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Sprouted _ Whole Grains Fact Sheet

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					Sprouted & Whole Grains


                                                    Fact Sheet

 What is a Sprouted Grain?

     At Stonemill Bakehouse, the whole wheat kernel is sprouted for 48 hours. Each wheat kernel
     grows into a new shoot. The live sprouts are then gently mashed into the dough with all elements
     – bran, germ and endosperm – remaining in the process.

     After sprouting, the grain begins to convert into a plant. This process (malting) transforms some
     of the starches into naturally occurring sugars which eliminates the need for added refined
     sugars.

     The starches and sugars are used up as fuel sources for the new shoot. This helps to reduce
     the more readily available carbohydrates of the grain which in turn reduces the amount of
     carbohydrates in the final product (The Glycemic Index (GI) Newsletter; December 1, 2005;
     University of Sydney, Australia).

     Stonemill Bakehouse commissioned a clinical test in March 2006, with Glycemic Index Laborato-
     ries in Toronto, for Stonemill Sprouted Grains – 3 Grain Bread. The glycemic index measures the
     speed of entry of carbohydrates into the bloodstream. The faster the speed, the higher the
     glycemic index rating of the food and the more insulin is secreted in response. Essentially, excess
     insulin secretion can result in energy fluctuations, weight gain and even the onset of a variety of
     diseases such as Type II Diabetes. The goal is to acquire most of your carbohydrates from foods
     that are rated low to medium on the glycemic index scale such as Stonemill Sprouted Grains – 3
     Grain bread (measured at a low GI 55*).

     According to Terry Graham, PhD and Chair of Human Health and Nutritional Sciences, Univer-
     sity of Guelph, carbohydrates are a very important macronutrient and grain-based products are
     excellent food choices. However, for those who have or are at risk for Type 2 diabetes, reducing
     one's intake of easily absorbable carbohydrates is also good nutritional advice. While carbohy-
     drates are good nutrients, many foods provide them in abundance and in a form that is rapidly
     absorbed. This results in a rapid rise in blood sugar which then challenges the body's insulin
     stores. Ingesting less carbohydrates and in a form that is more slowly absorbed is a healthy
     decision, as it reduces the rise in blood sugar, results in decreased demand for insulin and can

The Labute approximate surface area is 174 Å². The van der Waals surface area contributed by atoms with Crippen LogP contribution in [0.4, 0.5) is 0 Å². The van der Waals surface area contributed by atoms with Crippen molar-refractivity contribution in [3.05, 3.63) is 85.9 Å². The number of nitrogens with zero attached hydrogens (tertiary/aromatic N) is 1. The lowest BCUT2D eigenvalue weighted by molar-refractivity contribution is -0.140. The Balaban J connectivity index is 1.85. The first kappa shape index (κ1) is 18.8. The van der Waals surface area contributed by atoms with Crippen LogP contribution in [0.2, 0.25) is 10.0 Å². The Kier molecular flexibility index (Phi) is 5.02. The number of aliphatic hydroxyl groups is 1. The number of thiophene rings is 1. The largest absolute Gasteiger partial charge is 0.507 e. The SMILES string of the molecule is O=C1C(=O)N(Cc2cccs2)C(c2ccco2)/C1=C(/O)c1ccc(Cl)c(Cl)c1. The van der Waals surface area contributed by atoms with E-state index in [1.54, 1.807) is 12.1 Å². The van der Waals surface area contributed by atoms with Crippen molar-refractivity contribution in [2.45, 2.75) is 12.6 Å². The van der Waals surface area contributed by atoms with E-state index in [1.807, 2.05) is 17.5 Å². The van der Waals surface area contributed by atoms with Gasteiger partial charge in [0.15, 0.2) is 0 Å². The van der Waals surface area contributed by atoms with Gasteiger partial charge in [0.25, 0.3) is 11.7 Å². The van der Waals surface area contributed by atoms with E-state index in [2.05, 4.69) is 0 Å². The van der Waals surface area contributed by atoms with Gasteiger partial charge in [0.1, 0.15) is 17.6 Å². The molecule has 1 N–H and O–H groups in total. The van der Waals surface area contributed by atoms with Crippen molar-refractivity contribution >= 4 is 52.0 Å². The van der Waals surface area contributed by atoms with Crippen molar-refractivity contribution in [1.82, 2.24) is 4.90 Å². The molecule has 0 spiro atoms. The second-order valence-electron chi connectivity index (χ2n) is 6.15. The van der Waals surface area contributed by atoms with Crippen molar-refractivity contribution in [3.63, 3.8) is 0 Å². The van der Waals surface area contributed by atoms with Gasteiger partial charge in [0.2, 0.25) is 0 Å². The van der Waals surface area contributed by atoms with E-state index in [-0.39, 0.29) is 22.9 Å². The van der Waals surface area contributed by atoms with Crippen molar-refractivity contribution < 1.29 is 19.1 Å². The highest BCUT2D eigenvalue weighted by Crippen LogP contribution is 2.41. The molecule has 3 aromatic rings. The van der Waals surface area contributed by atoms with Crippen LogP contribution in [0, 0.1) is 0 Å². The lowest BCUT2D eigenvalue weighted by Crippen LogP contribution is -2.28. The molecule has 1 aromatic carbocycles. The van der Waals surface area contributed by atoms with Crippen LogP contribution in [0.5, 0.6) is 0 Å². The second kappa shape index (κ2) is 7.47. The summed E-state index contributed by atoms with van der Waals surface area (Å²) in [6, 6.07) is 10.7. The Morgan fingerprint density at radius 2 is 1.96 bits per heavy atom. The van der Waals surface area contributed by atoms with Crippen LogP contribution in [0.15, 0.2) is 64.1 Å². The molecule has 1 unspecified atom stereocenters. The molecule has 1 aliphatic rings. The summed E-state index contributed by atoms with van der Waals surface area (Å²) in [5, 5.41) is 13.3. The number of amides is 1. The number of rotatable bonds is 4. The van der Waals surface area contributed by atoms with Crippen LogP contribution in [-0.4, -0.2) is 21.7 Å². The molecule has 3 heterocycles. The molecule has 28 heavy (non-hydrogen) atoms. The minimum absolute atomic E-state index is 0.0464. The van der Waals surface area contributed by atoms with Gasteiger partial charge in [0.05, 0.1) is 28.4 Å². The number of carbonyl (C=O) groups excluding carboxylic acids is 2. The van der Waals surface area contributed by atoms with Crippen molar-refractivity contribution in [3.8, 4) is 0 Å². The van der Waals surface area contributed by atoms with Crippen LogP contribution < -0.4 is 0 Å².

also result in prolonged satiety. This is particularly important for those at risk of Type 2 diabetes.

     According to research, children and adolescents trying to lose weight have greater success
     when eating a diet filled with low glycemic index carbohydrates, lean proteins and essential fats
     versus a low calorie diet. (Ebbeling, C. “A Reduced-Glycemic Load Diet in the Treatment of
     Adolescent Obesity.” Archives of Pediatrics and Adolescent Medicine: 2003; 157:773-779).
     Stonemill bread is a great choice for adults and children who need to control their weight.

     Whole grain sprouted bread offers a rich source of lignans – plant estrogens that have been
     shown to possess potential preventative benefits against heart disease and various cancers.

 What is the difference between whole grain and refined grain?

     Refined grains only contain the endosperm. Research now shows us that the bran contains
     beneficial fibre, B vitamins and trace minerals while the germ contains antioxidants, vitamin E and
     B vitamins as well. The nutritional advantages of eating the entire grain has been linked with
     numerous health benefits such as lowering the incidence of some forms of cancer, digestive
     diseases, coronary heart disease, diabetes and even obesity. In fact, a variety of studies has
     shown eating high fibre whole grains to be quite beneficial for overall health and long term weight
     management.
 *What is the Glycemic Index?

      The Glycemic Index is a scale that ranks carbohydrate-rich foods by how much they raise blood
      glucose levels compared to glucose or white bread. Choosing foods with a low GI rating versus
      those with a high GI may help you to:

      Control blood glucose levels Control cholesterol
      levels Control appetite Lower the risk for heart
      disease Lower the risk for Type 2 diabetes




      The categories of the glycemic index are as follows:

         Low (up to 55)
         Medium (56 to 70)
         High (over 70)


      Consider some of the following glycemic index ratings for refined, white flour bread:

         White French baguette: 90 (high)
         White rolls: 73 (high) White piece
         of bread: 70 (high)



                                                            - 30


 For further information please contact:
Natalie Pavlenko / Sonya Franceschini Faye Clack
Communications Inc. tel: 905 206-0577 ext. 231/249 email:
npavlenko@fayeclack.com/sfranceschini@fayeclack.com

				
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